18th May in each year marks the end of a spate of genocide or ethnic cleansing in the Vanni in Sri Lanka.
There must be a UN sponsored international investigation into genocide and ethnic cleansing in Sri Lanka.
People all over the world must lobby their governments aggressively for a UN sponsored international investigation under Chapter 7 of the UN Charter (which permits such an investigation) into allegations of genocide and ethnic cleansing in the Vanni in Sri Lanka, during the war against the insurgency that ended on 18th May 2009.
These allegations are not without substance as shown in the following extracts from the report of the UN Secretary- General’s panel of experts on accountability in Sri Lanka published worldwide on 31st March 2011.
Page 24 paragraph 84 reads:
‘In the early morning hours of 24 January, hundreds of shells rained down in the NFZ. Those with access to the United Nations bunker dove into it for protection, but most IDPs did not have bunkers and had nowhere to seek cover. People were screaming and crying out for help. The United Nations security officer, a highly experienced military officer, and others present discerned that the shelling was coming from the south, from SLA positions.’
NFZ means no fire zone. IDP means internally displaced people. SLA means Sri Lankan Army
Paragraph 85 reads:
‘When United Nations staff emerged from the bunker in the first morning light at the first opportunity, mangled bodies and body parts were strewn all around them, including those of many women and children, Remains of babies had been blasted upwards into the trees. Among the dead were those who had helped to dig the bunker the previous day.’
Page 28 paragraph 100 reads:
‘From as early as 5th February 2009, the SLA continuously shelled within the area that became the second NFZ, from all directions including land, air and sea. It is estimated that there were 300,000 to 330,000 civilians in that small area. The SLA assault employed aerial bombardment, long range artillery, howitzers and MBRLs as well as small mortars, RPGs and small arms fire, some of it fired from a close range. MBRLs are unguided missile systems designed to shell large areas, but if used in densely populated areas, are indiscriminate in their effect and likely to cause large numbers of casualties.’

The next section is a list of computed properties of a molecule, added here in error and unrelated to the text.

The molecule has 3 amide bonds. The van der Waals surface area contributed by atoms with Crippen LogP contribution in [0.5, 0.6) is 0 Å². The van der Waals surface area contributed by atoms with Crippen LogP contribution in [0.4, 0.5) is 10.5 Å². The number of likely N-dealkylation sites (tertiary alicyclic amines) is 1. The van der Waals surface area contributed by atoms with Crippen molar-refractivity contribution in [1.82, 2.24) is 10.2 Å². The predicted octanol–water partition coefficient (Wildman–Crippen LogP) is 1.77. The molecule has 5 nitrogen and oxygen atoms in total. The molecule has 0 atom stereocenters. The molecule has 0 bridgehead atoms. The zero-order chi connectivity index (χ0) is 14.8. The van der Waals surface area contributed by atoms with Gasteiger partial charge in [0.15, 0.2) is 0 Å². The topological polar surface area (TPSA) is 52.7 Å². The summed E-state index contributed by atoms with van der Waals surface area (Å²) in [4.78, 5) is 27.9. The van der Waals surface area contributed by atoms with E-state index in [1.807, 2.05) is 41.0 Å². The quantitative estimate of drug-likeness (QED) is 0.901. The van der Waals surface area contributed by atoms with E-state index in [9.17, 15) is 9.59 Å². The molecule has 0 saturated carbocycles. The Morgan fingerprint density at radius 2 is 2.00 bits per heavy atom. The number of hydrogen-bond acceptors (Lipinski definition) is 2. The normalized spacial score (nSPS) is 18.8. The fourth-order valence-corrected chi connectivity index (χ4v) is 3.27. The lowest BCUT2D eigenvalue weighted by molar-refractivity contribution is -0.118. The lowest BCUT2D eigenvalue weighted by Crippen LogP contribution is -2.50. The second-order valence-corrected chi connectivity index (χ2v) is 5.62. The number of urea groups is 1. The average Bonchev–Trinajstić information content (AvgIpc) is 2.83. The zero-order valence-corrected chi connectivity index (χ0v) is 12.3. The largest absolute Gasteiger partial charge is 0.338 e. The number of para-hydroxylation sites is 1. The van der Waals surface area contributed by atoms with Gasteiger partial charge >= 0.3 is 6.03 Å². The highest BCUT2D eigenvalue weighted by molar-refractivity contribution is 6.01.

Page 31 paragraph 105 reads:
‘While individual incidents of shelling took place on a daily basis, destroying the lives of many individuals or families, the SLA also shelled large gatherings of civilians capable of being identified by UAVs. On 25th March, an MBRL attack on Ambalavanpokkani killed around 140 people, including many children. On 8 April 2009, a large group of women and children, who queued up at a milk powder distribution line by the RHDS, were shelled at Ambalavanpokkani. Some of the dead mothers still clutched cards which entitled them to milk powder for their children.’
Page 41 paragraph 132 reads:
‘… A number of credible sources have estimated that there could have been as many as 40,000 civilian deaths. Two years after the end of the war, there is still no reliable figure for civilian deaths, but multiple sources of information indicate that a range of up to 40,000 civilian deaths cannot be ruled out at this stage. …’
I ask that all good people of the world, political, religious, cultural, social, and humanitarian organizations regardless of their race, religion or creed, take notice and lobby their governments to ask for a full investigation by the UN of these terrible crimes against humanity and take appropriate action to bring the wrong doers to justice.
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